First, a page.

The third bout of La Nina looks like being more severe than last year’s, the Rosario grains exchange said, as it slashed hopes for Argentina’s wheat harvest to a seven-year low, and cut its corn expectations too.

The equatorial Pacific oceanic Niño index (ONI), the primary measure of the El Nino-La Nina cycle, is showing a value of a negative 0.8, twice the reading a year ago as the La Nina returned for a second year, the exchange said.

“This gives serious indications that the intensity of this third Niña will not be mild like last year, but rather moderate,” it said.

The prospect of a raises the potential for more a marked iteration of the weather anomalies linked to La Nina, such as extreme wetness in eastern Australia and South East Asia, but dryness in Argentina, the southern US and often southern Brazil too.

‘Critical situation’

Argentina itself is already in the grips of a drought which has left the country looking at wheat production, from the forthcoming harvest, of 16.5m tonnes – a drop of 6.5m tonnes from last year, when weather was more benign, and the worst result indeed since 2015.

“A month ago, the production outlook was indicated around 17.7m tonnes,” the exchange said.

“But the month of September passed almost without rains like August and July in a good part of the Pampas region.”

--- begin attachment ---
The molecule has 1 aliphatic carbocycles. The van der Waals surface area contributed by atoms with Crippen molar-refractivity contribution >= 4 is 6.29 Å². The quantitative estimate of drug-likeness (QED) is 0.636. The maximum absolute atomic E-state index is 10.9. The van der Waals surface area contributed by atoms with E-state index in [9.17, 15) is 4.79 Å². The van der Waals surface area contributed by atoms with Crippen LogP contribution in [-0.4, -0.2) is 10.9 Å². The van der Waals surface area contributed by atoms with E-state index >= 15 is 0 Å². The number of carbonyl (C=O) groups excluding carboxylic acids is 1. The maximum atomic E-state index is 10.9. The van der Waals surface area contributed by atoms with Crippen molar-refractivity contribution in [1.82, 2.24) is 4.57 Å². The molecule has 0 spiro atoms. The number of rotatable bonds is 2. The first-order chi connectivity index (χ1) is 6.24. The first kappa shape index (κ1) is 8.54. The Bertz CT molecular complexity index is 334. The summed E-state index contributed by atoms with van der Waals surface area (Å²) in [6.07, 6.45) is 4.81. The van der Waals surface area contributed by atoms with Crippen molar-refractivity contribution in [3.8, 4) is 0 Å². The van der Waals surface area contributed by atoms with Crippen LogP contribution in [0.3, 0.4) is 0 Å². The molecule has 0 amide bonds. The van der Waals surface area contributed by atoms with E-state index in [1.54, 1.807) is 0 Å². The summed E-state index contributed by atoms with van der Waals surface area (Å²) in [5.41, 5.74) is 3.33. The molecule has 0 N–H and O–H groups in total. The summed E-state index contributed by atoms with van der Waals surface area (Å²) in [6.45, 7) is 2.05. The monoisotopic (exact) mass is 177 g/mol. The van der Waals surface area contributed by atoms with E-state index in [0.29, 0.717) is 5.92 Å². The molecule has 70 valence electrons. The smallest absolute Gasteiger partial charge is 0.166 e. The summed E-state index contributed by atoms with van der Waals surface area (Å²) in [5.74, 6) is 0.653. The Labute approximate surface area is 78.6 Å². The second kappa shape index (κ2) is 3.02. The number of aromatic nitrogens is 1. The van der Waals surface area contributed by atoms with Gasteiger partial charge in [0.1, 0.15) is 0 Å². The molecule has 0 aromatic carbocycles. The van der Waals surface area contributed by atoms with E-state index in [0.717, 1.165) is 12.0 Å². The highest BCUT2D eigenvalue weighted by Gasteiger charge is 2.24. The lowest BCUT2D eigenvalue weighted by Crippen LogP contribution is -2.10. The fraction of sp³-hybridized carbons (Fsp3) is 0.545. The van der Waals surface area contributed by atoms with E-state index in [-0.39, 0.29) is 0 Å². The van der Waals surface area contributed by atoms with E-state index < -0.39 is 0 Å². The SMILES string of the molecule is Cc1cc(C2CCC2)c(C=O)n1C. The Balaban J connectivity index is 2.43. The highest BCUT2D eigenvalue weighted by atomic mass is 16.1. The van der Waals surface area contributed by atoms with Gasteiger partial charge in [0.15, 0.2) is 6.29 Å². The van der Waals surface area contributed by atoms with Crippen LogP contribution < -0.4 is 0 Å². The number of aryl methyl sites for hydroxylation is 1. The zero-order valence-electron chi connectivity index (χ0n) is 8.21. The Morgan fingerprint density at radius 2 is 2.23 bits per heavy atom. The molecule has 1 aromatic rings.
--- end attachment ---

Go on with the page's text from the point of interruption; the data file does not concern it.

The water deficit is deepening in particular in the north, centre and west of the country, with states including Córdoba, Chaco, Santiago del Estero, south of Santa Fe “the most affected” – besides the north of Buenos Aires, the top growing province.

“In the north of Buenos Aires… the lack of water is almost total since May 25 and the situation of the wheat is critical.”

‘Successive September frosts’

Adding to the setback to crops from dryness has been volatile temperatures, with the exchange noting “successive September frosts interspersed with temperatures that have exceeded 30 degrees Celsius”.

These conditions, coupled with the “very low relative humidity”, have “worsened” crop prospects, the exchange said, reporting that “2.5m hectare of wheat – 40% of the wheat planted – is in fair to poor condition”.

This rating may deteriorate further if dryness continues unbroken.

Outside Entre Rios and central and southern Buenos Aires, where rainfall has been more forthcoming, “the behaviour of the rains in the next fifteen days will be decisive to prevent losses from increasing”.

Corn, soy outlooks

The conditions have cut hopes for 2022-23 corn too, of which Argentina’s early sowings are in progress, with the exchange expanding by 200,000 hectares, to 600,000 hectares, its forecast for the year-on-year decline in seedings.

The revision, which left the sowings estimate at 8.0m hectares, reflects “the sustained lack of water over the last 36 months in the Pampas region… which has intensified in the last three seasons, and forecasts of a third consecutive Nina.

“The sector faces a major challenge, especially those that propose early sowings of corn.”

Indeed, the exchange forecast record sowings of late corn, as farmers bet on better conditions ahead, while cutting by 2m tonnes to 56m tonnes its production estimate.

Area will also be switched to soybeans, for which the plantings estimate was raised by 200,000 hectares to 17.0m hectares and signalling a 48m-tonne crop – up from 42.2m tonnes for 2021-22.